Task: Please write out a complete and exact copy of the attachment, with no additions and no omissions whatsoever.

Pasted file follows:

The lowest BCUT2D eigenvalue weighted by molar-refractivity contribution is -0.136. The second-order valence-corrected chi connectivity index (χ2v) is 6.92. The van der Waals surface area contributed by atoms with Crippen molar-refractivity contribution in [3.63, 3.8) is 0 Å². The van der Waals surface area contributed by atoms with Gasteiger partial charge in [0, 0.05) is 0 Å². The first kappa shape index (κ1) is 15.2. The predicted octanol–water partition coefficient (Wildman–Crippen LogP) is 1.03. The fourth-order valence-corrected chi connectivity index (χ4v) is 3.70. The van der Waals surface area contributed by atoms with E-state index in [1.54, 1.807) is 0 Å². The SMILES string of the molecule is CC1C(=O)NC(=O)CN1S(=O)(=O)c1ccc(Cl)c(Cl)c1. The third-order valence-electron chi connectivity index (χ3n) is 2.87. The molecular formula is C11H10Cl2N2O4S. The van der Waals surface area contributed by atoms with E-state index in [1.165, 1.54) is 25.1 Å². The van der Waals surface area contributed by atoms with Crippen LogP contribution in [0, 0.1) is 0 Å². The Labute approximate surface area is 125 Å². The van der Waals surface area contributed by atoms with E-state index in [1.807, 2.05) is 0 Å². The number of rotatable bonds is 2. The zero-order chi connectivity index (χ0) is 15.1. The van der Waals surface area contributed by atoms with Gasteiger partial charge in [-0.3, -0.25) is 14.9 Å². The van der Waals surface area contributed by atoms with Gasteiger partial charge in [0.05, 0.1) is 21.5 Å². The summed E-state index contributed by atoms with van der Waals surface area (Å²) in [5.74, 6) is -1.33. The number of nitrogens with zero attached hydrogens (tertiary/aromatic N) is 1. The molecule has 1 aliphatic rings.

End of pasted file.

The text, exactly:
The lowest BCUT2D eigenvalue weighted by molar-refractivity contribution is -0.136. The second-order valence-corrected chi connectivity index (χ2v) is 6.92. The van der Waals surface area contributed by atoms with Crippen molar-refractivity contribution in [3.63, 3.8) is 0 Å². The van der Waals surface area contributed by atoms with Gasteiger partial charge in [0, 0.05) is 0 Å². The first kappa shape index (κ1) is 15.2. The predicted octanol–water partition coefficient (Wildman–Crippen LogP) is 1.03. The fourth-order valence-corrected chi connectivity index (χ4v) is 3.70. The van der Waals surface area contributed by atoms with E-state index in [1.54, 1.807) is 0 Å². The SMILES string of the molecule is CC1C(=O)NC(=O)CN1S(=O)(=O)c1ccc(Cl)c(Cl)c1. The third-order valence-electron chi connectivity index (χ3n) is 2.87. The molecular formula is C11H10Cl2N2O4S. The van der Waals surface area contributed by atoms with E-state index in [1.165, 1.54) is 25.1 Å². The van der Waals surface area contributed by atoms with Crippen LogP contribution in [0, 0.1) is 0 Å². The Labute approximate surface area is 125 Å². The van der Waals surface area contributed by atoms with E-state index in [1.807, 2.05) is 0 Å². The number of rotatable bonds is 2. The zero-order chi connectivity index (χ0) is 15.1. The van der Waals surface area contributed by atoms with Gasteiger partial charge in [-0.3, -0.25) is 14.9 Å². The van der Waals surface area contributed by atoms with Gasteiger partial charge in [0.05, 0.1) is 21.5 Å². The summed E-state index contributed by atoms with van der Waals surface area (Å²) in [5.74, 6) is -1.33. The number of nitrogens with zero attached hydrogens (tertiary/aromatic N) is 1. The molecule has 1 aliphatic rings.